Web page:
October is over, and what a long month it has been.

On Oct. 12, over 3,500 students came together to vote overwhelmingly for the GUSA Accountability and Reform Act and to oppose the proposed keg ban in a non-binding poll. Never before has any Student Association election in the past 25 years garnered that high of a turnout. This was the first time in GUSA’s history, despite many attempts, that the student body has successfully amended the constitution. We believe that this signals a turning point in GUSA’s history. It didn’t stop there, though.

Two weeks later, students came together again to elect 23 of the 35 representatives of the new Senate. Over 60 candidates took part in the election. Some districts had as many as five or six candidates running in them.

The new senators recently took their seats, ushering in a new era for GUSA. It’s safe to say that students are again interested in and hopeful for the prospect of an accountable, effective and representative Senate. And the new Senate is already living up to that goal. It comprises representation from all grades: six seniors, five juniors, 16 sophomores and eight freshmen; one must remember that in previous years, the Assembly of 16 had trouble getting even four juniors and four seniors to run. Nine of the new senators are women, while in the past generally no more than one or two Assembly members were women.

Why is this important? In absolute terms, it means there are more people working for the student body. With each assigned to a specific committee, each committee will be working on a handful of important issues – broad in nature, but narrow enough to be clearly achievable during the term of the Senate. With a diverse range of students – internationals, athletes, transfers, former GUSA executives, men and women, liberals and conservatives and Hoyas of every religious (and non-religious) stripe – the new Senate will be more ably and effectively represent all the interests of campus.

So the ball is now in the Senate’s court. The first year will be the hardest, as the Senate will effectively have to create precedent and institutional memory, but I have the utmost trust in both the former Assembly members and the newly elected Senators, and I have no doubt that they will conduct themselves admirably and efficiently. With the preparatory work of outgoing Assembly Chair Christina Goodlander (SFS ’07), general members of the Assembly and members of our executive such as the Accountability amendment’s author, Matt Stoller (COL ’08). I know the transition will go well.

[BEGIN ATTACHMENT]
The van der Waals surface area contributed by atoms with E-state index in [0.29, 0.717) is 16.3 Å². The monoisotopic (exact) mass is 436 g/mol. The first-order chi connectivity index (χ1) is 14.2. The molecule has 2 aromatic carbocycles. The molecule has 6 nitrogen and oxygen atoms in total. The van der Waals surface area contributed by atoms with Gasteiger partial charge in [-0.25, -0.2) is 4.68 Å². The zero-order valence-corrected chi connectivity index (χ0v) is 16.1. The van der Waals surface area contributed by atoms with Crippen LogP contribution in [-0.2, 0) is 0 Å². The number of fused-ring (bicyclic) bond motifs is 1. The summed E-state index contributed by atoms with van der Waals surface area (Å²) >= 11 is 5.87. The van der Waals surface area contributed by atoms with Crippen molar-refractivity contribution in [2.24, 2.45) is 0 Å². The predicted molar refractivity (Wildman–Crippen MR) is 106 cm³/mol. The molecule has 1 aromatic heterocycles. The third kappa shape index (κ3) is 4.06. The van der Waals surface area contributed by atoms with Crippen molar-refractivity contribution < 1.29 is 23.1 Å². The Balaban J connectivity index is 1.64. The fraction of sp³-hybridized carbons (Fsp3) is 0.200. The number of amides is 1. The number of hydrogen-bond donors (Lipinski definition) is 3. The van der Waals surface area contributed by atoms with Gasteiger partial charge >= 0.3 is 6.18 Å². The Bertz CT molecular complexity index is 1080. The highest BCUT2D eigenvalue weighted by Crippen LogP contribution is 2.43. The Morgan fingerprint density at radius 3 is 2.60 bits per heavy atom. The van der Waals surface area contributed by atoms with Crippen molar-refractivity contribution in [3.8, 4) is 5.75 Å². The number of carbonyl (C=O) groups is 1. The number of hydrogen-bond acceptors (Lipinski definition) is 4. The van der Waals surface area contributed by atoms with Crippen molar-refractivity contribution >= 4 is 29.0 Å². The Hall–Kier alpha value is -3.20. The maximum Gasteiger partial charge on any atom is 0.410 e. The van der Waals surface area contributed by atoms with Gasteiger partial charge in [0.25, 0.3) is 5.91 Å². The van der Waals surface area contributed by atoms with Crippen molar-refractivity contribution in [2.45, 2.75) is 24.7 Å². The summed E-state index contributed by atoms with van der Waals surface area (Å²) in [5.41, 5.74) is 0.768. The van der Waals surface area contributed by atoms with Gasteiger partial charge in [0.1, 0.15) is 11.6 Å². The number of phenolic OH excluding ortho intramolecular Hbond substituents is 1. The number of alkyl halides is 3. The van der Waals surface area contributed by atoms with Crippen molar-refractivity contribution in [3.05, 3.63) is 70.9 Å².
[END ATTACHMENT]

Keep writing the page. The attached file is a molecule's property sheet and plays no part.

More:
Getting the amendment passed and the new Senate elected were not GUSA’s only priorities this past month, however. Two new off-campus shuttles are now available for students, which fulfills the promise made to the student body last semester that we would expand weekend bus service along the GUTS routes. Dubbed the “Night Owl” and the “Early Bird,” these buses run from the GUTS bus stop outside Darnall Hall to DuPont Circle.

The shuttles are important for a few reasons. First, they make it much easier to get off campus on weekends. Second, they increase the safety of students who are out in weekends; rather than walking home from Rosslyn on a Saturday night, students may now take the etro to Dupont Circle (a much more convenient location) and take a shuttle directly to campus. Finally, it’s just one way of showing how an effective GUSA can get meaningful change accomplished if it sets its mind on it.

These buses are only a beginning, and hopefully the new Senate’s Housing and Facilities Committee can take these projects up and perhaps extend the hours and times.

In the meanwhile, please feel free to talk to your Senator and tell them your concerns and wishes. The new Senate was designed to bring your representatives closer to you, and I hope you will take advantage of that. Together, we can make a difference, and I look forward to the many things we have in store for this year.

Twister Murchison is a junior in the School of Foreign Service and president of the Georgetown University Student Association.

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